Even when she discovered that Minns had a wife of 25 years and four children, Piotrowski believed his explanation that he and his wife had an open marriage.

In retrospect, said Smith, “I don’t think it was a very healthy kind of love. We were both so obsessed with each other, and that really wasn’t normal. All our friends warned us that if the two of us broke up, something sinister was going to happen.”

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When Minn’s wife, Mimi, divorced him, she received more than half of his net worth. But Minns could not stand to lose and gradually focused his anger and paranoia on Piotrowski.

When Minns insisted that she have an abortion, Piotrowski moved out of the townhouse he had bought for her, taking her furniture with her. Minns retaliated by using his influence to have her arrested for grand theft. Then, according to the book, he hired a private detective to tap Piotrowski’s phone and to trail and harass her and her family.

“I think,” Finstad said, “he feared she’d file a palimony action against him and he had just been through this ‘War of the Roses’ divorce that set him over the edge--and the fact that (Piotrowski) left him. His ego was battered, and this is an egomaniac.”

A month before the murder attempt that left Piotrowski paralyzed, Finstad learned while researching her book, Minns’ own bodyguard told the Houston police that a contract was out on Piotrowski and that the private investigator hired by Minns was behind it. “And,” the bodyguard told police, “everyone knows he’s working for Minns.”

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But, said Finstad, the police did nothing.

Finstad was attending law school in Houston when Piotrowski was shot and, “like everybody,” she followed newspaper accounts of the case.

“You would have to have been living in a cave, or comatose, to live in Houston and not know about this,” she said. “It was really a cause celebre.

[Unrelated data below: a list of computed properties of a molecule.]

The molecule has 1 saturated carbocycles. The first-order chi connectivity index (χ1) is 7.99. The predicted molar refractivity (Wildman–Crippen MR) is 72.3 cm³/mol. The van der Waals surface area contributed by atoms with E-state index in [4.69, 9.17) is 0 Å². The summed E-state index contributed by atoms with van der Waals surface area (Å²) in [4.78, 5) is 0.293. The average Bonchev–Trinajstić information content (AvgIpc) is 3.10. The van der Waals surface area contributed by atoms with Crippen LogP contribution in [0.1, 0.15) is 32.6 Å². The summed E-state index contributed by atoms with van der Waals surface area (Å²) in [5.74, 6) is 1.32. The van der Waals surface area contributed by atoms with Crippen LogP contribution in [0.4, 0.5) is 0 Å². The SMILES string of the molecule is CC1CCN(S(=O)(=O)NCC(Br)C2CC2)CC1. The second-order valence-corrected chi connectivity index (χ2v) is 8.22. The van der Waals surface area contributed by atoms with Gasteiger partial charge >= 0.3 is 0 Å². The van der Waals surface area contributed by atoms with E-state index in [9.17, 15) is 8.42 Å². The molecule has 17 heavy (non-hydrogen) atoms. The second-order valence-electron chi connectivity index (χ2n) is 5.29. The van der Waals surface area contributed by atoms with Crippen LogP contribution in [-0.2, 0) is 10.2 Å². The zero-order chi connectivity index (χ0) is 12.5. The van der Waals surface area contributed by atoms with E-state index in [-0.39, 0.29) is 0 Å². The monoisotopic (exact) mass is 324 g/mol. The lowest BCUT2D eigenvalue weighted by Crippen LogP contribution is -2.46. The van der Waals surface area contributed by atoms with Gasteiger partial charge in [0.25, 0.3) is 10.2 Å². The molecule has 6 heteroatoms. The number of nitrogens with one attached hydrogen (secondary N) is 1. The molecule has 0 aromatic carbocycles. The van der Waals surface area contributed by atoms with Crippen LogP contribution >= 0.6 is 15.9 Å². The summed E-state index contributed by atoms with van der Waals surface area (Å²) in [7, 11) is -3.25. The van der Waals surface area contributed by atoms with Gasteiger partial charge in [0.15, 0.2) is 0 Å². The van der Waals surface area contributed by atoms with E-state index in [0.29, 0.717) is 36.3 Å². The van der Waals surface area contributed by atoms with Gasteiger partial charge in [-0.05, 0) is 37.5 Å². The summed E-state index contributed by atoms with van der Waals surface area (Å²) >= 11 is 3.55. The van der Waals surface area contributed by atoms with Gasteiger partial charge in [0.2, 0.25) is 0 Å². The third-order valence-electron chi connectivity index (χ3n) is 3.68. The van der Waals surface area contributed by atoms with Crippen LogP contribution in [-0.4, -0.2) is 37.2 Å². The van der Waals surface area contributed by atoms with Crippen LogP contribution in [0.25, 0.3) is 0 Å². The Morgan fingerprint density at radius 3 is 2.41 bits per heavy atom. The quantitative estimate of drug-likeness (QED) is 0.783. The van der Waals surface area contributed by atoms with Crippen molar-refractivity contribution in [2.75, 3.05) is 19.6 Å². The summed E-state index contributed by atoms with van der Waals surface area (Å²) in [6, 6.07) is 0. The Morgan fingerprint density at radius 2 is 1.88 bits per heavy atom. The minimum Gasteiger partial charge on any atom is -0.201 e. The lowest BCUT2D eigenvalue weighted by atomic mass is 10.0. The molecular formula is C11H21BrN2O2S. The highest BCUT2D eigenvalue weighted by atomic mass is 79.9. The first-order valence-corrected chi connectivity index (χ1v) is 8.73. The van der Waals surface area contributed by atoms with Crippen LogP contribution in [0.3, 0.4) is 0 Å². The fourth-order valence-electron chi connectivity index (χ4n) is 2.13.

When Finstad approached Janni Smith four years ago to be interviewed for a book, Smith initially refused.

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Over the years, Smith has turned down numerous offers to sell the book or movie rights to her story. But after becoming familiar with Finstad and her two previous books, Smith finally agreed to be interviewed.

Besides, said Smith, “she was coming to me and giving me more information than the FBI, the Police Department, or my attorneys--more than anyone else was able to obtain.”

Smith emphasizes that “Sleeping With the Devil” is not her story but a subjective look at the case. (Smith is not profiting from Finstad’s book, but Finstad said she plans to give 15% of her royalties to Smith’s research clinics.)

Smith said she hasn’t even read the book.

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“I’m afraid of letting myself get caught up in a very depressing story,” she said. “All my family and close friends have read it. They just find it incredibly depressing. It’s like reliving it.”

Finstad said Smith still fears Minns.

“It’s only been until recently that she has even been able to discuss in a public way Richard Minns at all. She would stutter and stammer, her hands would shake and she’d lose her train of thought.”

What may happen next could concern money.

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In 1987, when Minns failed to show up in court for the start of Smith’s personal-injury trial, a judge entered a default judgment ordering Minns to pay Smith $28.6 million. Minns, through his attorneys, appealed.

But last February, after a retrial on the damages issue, a jury ordered Minns to pay Smith a total of nearly $60 million. And, said Finstad, “the jury was instructed to accept as true her allegations that Richard Minns arranged her murder for hire.”

Whether Smith will ever collect the award, however, remains to be seen.

At the trial, Minns’ attorney son, Mike Minns, told the jury that his father was “destitute"--that he has no money other than a pension check from the Israeli army. He also said that his father is confined to bed.

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As a result of the book’s publication, however, Finstad says she has learned otherwise.

She said a man in the Bahamas who had read an excerpt from the book in Cosmopolitan called to tell her that Minns, who now goes by the name Richard O’Toole, has been living in a $600,000 condo on Paradise Island in the Bahamas for the last 2 1/2 years.

“He’s posing as an international tax lawyer and he’s had Bahamians actually come to him for legal advice,” said Finstad. “He’s also in impeccable physical condition. He water-skis four hours a day and works out with a personal trainer every day for hours at a time.”

Smith still hopes to collect on her judgment.

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Finstad said the man who traced former Panamanian dictator Gen. Manuel A. Noriega’s assets, has been hired by Smith’s attorneys to try to collect the award.